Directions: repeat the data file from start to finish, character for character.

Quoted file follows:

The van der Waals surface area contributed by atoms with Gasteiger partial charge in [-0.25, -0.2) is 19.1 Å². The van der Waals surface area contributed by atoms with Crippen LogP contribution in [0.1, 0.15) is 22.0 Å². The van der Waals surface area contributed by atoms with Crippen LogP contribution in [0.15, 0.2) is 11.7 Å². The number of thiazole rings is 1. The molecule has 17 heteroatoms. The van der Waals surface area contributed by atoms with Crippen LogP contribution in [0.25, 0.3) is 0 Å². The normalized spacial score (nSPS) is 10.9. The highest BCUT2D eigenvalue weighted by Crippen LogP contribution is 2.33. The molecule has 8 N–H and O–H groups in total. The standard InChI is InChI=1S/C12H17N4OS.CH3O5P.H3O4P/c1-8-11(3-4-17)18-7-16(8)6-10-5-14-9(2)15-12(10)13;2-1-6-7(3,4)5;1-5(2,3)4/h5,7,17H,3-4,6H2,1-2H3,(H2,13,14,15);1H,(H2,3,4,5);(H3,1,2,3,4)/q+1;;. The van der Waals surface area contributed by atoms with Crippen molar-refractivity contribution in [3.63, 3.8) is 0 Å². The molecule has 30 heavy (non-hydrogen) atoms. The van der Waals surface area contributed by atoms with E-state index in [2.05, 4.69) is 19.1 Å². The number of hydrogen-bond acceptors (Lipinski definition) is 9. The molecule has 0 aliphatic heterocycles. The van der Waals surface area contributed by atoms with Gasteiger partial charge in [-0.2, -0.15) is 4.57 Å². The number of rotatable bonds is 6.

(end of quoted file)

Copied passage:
The van der Waals surface area contributed by atoms with Gasteiger partial charge in [-0.25, -0.2) is 19.1 Å². The van der Waals surface area contributed by atoms with Crippen LogP contribution in [0.1, 0.15) is 22.0 Å². The van der Waals surface area contributed by atoms with Crippen LogP contribution in [0.15, 0.2) is 11.7 Å². The number of thiazole rings is 1. The molecule has 17 heteroatoms. The van der Waals surface area contributed by atoms with Crippen LogP contribution in [0.25, 0.3) is 0 Å². The normalized spacial score (nSPS) is 10.9. The highest BCUT2D eigenvalue weighted by Crippen LogP contribution is 2.33. The molecule has 8 N–H and O–H groups in total. The standard InChI is InChI=1S/C12H17N4OS.CH3O5P.H3O4P/c1-8-11(3-4-17)18-7-16(8)6-10-5-14-9(2)15-12(10)13;2-1-6-7(3,4)5;1-5(2,3)4/h5,7,17H,3-4,6H2,1-2H3,(H2,13,14,15);1H,(H2,3,4,5);(H3,1,2,3,4)/q+1;;. The van der Waals surface area contributed by atoms with Crippen molar-refractivity contribution in [3.63, 3.8) is 0 Å². The molecule has 30 heavy (non-hydrogen) atoms. The van der Waals surface area contributed by atoms with E-state index in [2.05, 4.69) is 19.1 Å². The number of hydrogen-bond acceptors (Lipinski definition) is 9. The molecule has 0 aliphatic heterocycles. The van der Waals surface area contributed by atoms with Gasteiger partial charge in [-0.2, -0.15) is 4.57 Å². The number of rotatable bonds is 6.